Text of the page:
There were provincial elections in 1937, which gave much power to the States, and also gave Congress a strong platform. The Act of 1935 which made this possible was generally accepted to be the forerunner of Independence. But elections also served to deepen the rift between Hindu and Muslim.

Negotiations

In 1939 Gandhi returned more vigorously to Political Life. With Congress, he decided not to support Britain at the outbreak of World War II, unless India received unconditional independence. He was interned in 1942, but released two years later because of his poor health.

In 1942 Churchill sent left-winger Sir Stafford Cripps to India, and he came up with a plan for conditional but rather limited Indian Independence. Congress rejected the British proposal, and in August the final national "Satyagraha" was undertaken. The British blamed Gandhi for the breakdown in negotiations, and it was in November 1942 that Churchill said:

"I did not become the King’s First Minister to preside over the liquidation of the British Empire".

It was in August 1942 that Gandhi demanded that the British "quit India" unconditionally, and told Congress workers to consider themselves free of British rule from that moment. Gandhi and other Congress Leaders were arrested, and held at the palace of the Aga Khan at Poona. Disobedience soon became violence, for which Viceroy Lord Linlithgow accused Gandhi of being responsible. Gandhi was shocked by this, and attempted to engage the Viceroy by letter. With no positive response, in February 1943 Gandhi fasted for 21 days to help Gandhi & Kasturbaibreak the deadlock. He survived but his health was seriously affected from then on.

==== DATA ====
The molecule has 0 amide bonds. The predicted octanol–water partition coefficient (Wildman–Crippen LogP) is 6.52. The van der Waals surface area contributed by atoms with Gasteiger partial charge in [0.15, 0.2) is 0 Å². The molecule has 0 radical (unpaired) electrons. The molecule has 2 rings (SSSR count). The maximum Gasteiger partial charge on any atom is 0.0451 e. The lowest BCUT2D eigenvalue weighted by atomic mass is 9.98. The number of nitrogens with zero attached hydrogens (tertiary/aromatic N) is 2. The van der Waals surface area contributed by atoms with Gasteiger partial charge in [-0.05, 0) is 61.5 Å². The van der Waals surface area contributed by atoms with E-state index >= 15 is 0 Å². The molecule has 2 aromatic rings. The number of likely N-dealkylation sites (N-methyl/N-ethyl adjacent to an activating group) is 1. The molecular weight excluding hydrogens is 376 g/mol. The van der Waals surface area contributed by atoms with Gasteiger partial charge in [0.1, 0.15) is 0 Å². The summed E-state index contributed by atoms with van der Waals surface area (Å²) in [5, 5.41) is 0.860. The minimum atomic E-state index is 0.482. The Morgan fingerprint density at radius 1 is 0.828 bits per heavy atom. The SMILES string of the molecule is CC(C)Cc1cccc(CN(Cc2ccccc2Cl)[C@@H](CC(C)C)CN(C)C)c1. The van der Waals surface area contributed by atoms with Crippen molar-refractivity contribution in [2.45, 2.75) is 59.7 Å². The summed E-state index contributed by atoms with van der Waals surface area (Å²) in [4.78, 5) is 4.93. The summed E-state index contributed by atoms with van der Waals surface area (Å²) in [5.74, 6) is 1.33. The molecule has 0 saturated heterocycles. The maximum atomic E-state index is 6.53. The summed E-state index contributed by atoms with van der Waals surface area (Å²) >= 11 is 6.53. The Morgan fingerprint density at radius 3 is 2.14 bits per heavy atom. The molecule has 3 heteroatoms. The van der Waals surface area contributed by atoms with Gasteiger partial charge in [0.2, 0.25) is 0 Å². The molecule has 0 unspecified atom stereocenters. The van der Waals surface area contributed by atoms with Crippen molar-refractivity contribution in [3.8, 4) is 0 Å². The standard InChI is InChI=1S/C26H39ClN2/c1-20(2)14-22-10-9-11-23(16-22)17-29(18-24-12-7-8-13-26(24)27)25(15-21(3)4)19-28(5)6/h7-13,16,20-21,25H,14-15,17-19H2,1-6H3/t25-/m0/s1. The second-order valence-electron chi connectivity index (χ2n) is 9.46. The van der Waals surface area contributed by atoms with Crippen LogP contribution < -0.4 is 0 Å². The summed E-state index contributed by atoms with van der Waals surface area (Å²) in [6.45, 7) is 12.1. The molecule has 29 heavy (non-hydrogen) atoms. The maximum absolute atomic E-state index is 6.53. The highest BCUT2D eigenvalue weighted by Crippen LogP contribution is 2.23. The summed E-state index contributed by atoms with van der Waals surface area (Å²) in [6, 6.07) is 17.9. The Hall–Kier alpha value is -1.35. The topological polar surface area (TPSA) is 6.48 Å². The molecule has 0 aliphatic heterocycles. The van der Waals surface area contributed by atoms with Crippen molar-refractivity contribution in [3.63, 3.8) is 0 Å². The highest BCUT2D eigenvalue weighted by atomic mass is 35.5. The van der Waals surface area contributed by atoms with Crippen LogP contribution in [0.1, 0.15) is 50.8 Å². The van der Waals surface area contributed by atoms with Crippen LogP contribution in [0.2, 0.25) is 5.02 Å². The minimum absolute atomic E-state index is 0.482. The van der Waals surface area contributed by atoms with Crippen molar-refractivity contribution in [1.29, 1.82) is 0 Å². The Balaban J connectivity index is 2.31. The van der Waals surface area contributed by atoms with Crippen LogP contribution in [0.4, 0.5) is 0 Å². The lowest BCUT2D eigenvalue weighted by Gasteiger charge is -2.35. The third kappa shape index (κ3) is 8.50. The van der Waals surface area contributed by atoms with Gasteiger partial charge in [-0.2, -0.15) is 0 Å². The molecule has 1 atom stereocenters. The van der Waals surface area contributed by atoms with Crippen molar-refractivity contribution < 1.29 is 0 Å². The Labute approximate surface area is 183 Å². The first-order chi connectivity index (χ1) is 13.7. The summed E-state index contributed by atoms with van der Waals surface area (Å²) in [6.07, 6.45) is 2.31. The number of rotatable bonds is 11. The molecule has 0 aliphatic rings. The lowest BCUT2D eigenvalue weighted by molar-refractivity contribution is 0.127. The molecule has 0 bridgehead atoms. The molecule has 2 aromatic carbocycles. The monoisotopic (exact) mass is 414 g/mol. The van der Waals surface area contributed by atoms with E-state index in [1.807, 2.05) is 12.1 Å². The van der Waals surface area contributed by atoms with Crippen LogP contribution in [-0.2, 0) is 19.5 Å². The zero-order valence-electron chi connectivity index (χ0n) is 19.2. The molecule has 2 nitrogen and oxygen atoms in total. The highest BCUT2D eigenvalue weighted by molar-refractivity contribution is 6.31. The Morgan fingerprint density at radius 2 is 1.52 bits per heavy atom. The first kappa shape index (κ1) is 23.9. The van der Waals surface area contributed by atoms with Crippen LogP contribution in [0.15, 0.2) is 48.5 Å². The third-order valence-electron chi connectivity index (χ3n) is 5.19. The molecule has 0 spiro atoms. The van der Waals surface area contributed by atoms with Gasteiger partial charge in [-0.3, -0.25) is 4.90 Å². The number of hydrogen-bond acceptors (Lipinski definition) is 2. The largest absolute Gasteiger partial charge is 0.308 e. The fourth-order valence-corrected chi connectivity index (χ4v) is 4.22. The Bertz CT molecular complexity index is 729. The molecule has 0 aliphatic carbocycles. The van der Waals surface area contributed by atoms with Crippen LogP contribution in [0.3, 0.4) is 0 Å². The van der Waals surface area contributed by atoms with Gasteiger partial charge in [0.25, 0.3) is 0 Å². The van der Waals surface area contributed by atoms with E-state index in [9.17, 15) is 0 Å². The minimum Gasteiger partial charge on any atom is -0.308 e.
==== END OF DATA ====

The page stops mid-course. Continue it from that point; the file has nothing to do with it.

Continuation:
On February 22nd 1944, whilst they were together in prison for the last time, Gandhi’s wife Kasturbai died, at age 74. On May 6th Gandhi was released from prison. He had spent 5½ years in British Jails in India.   

Independence

In 1944 the British Government formally agreed to Indian Independence. One of the conditions of this was that the Hi

Indian flagndu Congress Party and the Muslims resolve their differences. Despite Gandhi’s implacable opposition (including a four month 116 mile walk through East Bengal late 1946), this led to the partition of India and Pakistan at independence in 1947. In fact in March 1947, at a conference with Lord Mountbatten, the last Viceroy, and Jinnah, Gandhi opposed Congress’s agreement to this partition.

In August, the month of Independence, Gandhi started a "fast until his death" to stop the incredible Hindu versus Muslim violence in Calcutta. His success prompted Mountbatten, a firm supporter of Gandhi, to write:

"In the Punjab, we have 55 thousand soldiers and large scale rioting on our hands. In Bengal, our forces consist of one man, and there is no rioting.

As a serving officer, as well as an administrator, may I be allowed to pay my tribute to the One Man Boundary Force, not forgetting his Second in Command, Mr. Suhrawardy.

You should have heard the enthusiastic applause which greeted the mention of your name in the Constituent Assembly on the 15th of August when all of us were thinking so much of you"

August 15th was Independence Day, and Gandhi refused to attend the celebrations because of his opposition to partition. After Calcutta, he went to Delhi, and mingled with both Hindu and Muslim in an attempt to heal wounds. He also visited refugee camps, alone and without guards.

Assassination

When the Government of independent India later agreed (with popular support) to renege on earlier promises of transfer of assets to Pakistan, Gandhi successfully protested with a fast. This aggravated extremist opposition to Gandhi, and a bomb went off at one of his prayer meetings in January 1948.

Gandhi was assassinated by Nathuram Godse, a Hindu extremist. Godse first bowed to him, them shot him three times at close range, on JanuaEinsteinry 30th 1948. It was the day after he wrote a draft constitution of the Indian National Congress.

Albert Einstein, in tribute, said Gandhi

"… demonstrated that a powerful human following can be assembled not only through the cunning game of the usual political maneuvers and trickeries, but through the cogent example of a morally superior life".